Students stumble upon interesting courses at CSUN while looking for extra units

Illustration+by%3A+Julie+Salvaterra
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Students stumble upon interesting courses at CSUN while looking for extra units

Illustration by: Julie Salvaterra

Illustration by: Julie Salvaterra

Illustration by: Julie Salvaterra

Illustration by: Julie Salvaterra

Pete D. Camarillo

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Illustration by: Julie Salvatierra

As Adrian Porto walks to class after a long, hard day, he hears the sound of music – jazz to be exact. The high tones of the clarinet, the rich depths of the bass, and the smooth voice of Billie Holiday pierce his ears before he even opens the classroom door.

“How often do you actually get to listen to Jazz music?” said Porto, “We walk into the class and the professor is not in sight. Instead, there is just jazz music blasting on the speakers as we are sitting down.”

Though Porto is a graduating senior majoring in business, he needed extra units to fulfill a general education requirement. He decided to enroll in Music 306 thinking it seemed easy enough to get an A in. Porto also had the intent to boost his GPA for graduation.

But Porto is not the only CSUN student enrolling in a class with the intentions of an easy A.

CSUN’s 14 percent four-year graduation rate is among the lowest in the nation, according to US News. The lack of major class availability, and increased enrollment rates are some of the various factors that prolong graduation. As a result, students enroll in whatever classes are available.

Fortunately, CSUN offers a wide variety of interesting classes for students who need the extra units to fulfill full-time enrollment, receive financial aid or even boost their GPA.

The kinesiology department offers ballroom dancing, yoga and strength training. The English department offers a course on comic books and another on pop culture. The Pan-African studies department offers politics of hip-hop, and the music department offers a course on the history of music genres.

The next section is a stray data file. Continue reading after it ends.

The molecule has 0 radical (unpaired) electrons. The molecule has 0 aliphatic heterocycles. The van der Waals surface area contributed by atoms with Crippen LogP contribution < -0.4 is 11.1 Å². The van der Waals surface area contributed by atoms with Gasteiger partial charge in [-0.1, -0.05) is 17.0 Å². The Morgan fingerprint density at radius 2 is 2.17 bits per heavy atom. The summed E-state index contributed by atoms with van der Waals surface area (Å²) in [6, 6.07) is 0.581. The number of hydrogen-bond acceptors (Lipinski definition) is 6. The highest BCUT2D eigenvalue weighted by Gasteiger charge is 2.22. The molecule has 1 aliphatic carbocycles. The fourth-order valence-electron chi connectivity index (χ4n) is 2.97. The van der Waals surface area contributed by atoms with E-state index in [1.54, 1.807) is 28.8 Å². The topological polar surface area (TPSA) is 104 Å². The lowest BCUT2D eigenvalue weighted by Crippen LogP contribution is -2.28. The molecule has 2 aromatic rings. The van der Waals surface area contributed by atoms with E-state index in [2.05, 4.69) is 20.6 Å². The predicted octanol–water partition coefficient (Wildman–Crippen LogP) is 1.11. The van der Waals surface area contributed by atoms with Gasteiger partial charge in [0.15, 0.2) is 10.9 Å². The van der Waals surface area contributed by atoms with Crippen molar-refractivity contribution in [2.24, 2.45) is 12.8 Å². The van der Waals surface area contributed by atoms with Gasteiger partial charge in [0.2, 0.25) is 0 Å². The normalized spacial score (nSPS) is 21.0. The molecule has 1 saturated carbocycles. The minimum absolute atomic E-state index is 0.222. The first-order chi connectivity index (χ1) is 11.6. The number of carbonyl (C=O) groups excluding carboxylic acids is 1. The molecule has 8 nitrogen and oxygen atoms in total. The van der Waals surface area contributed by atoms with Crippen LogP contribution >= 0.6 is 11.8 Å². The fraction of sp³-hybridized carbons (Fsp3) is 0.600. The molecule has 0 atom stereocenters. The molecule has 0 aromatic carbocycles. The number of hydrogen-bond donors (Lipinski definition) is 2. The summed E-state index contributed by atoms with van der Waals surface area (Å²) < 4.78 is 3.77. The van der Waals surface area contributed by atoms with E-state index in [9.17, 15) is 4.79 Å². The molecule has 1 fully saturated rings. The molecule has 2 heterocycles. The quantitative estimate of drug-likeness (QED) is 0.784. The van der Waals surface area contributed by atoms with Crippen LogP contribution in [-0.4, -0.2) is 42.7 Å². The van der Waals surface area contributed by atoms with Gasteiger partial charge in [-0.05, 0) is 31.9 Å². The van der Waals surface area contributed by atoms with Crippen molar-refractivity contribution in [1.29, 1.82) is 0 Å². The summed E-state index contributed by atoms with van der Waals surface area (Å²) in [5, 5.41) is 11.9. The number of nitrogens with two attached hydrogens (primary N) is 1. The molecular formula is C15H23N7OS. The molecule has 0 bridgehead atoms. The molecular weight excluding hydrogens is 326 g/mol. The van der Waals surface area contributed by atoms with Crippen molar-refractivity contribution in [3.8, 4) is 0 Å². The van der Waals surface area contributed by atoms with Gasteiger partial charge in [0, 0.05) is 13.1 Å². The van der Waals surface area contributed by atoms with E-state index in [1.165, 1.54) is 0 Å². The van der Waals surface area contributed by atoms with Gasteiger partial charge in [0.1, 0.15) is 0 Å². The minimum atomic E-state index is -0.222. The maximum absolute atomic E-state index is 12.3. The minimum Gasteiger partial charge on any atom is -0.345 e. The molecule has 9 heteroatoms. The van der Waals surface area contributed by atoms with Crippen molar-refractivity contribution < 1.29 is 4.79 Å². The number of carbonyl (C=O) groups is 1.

>>> CORRECTION: Music 306 professor is named David Pozzi, not David Pazzi. 

Porto likes how much more upbeat Music 306 is compared to the Business classes he is accustomed to. He described Music 306 professor, David Pozzi, as someone youthful and engaging. Pozzi has been in the music industry from a young age, Porto said.

“It is pretty interesting to hear someone so passionate and knowledgeable talk about Jazz,” Porto said.

The three-unit music class is composed of two exams, two book reports and a term paper. Unlike most 300-level classes, the term paper is only worth a small part of the final grade, Porto said.

The book reports are short writing assignments based on a jazz experience, which could be anything from a concert or listening to a jazz song. Pozzi also has a lenient attendance policy.

Charles Hatfield has taught the three-unit, English 333 comics course since 2005. The course is one of a few hundred offered at universities across the nation, but is the first permanent comics course at a CSU campus, Hatfield said.

In English 333, students can expect to cover American and international comics, including largely commercial, independent, classic and even recently released comics.

“I want students to see how words and images relate in a comic book, billboard or anything else,” Hatfield said.

The class is composed of a take-home midterm final, and some writing assignments, Hatfield said. Students are also assigned 50 to 100 pages of comic book reading per week, with a weekly discussion following assigned comics.

Hatfield said students can expect a hefty workload, but he only has a few hours of lecture throughout the entire semester.

“The goal is for students to erase the artificial lines between art and literature,” Hatfield said.

Although it is not an art class, students are assigned to create a comic book and distribute it to the entire class.

“If there are 35 people in the class, then students are responsible for 35 copies,” Hatfield said. “Comic books are made to be distributed, handed out or sold, and I want students to get a sense of that.”

Mekaela Clark, a senior CTVA major, said she would recommend Kinesiology 149, a yoga course with Professor Elena de Hoyo.

Clark said it is a good class to take because the exercise is calming and can help relieve students’ stress. Despite the challenges of yoga, she remembers feeling better after each class.

“The positions might be a little funny to people, but they are a good cool-down,” Clark said.

The one-unit class does not have a final paper or midterm, Clark said. She said there is one small paper, but it is based on how the students feel when performing various yoga positions.

Clark said the instructor does not expect perfection — just some effort and participation on the student’s part.

So next time you are browsing through your portal looking for that last class to fill some requirement, consider the options and take one that will at least be enjoyable.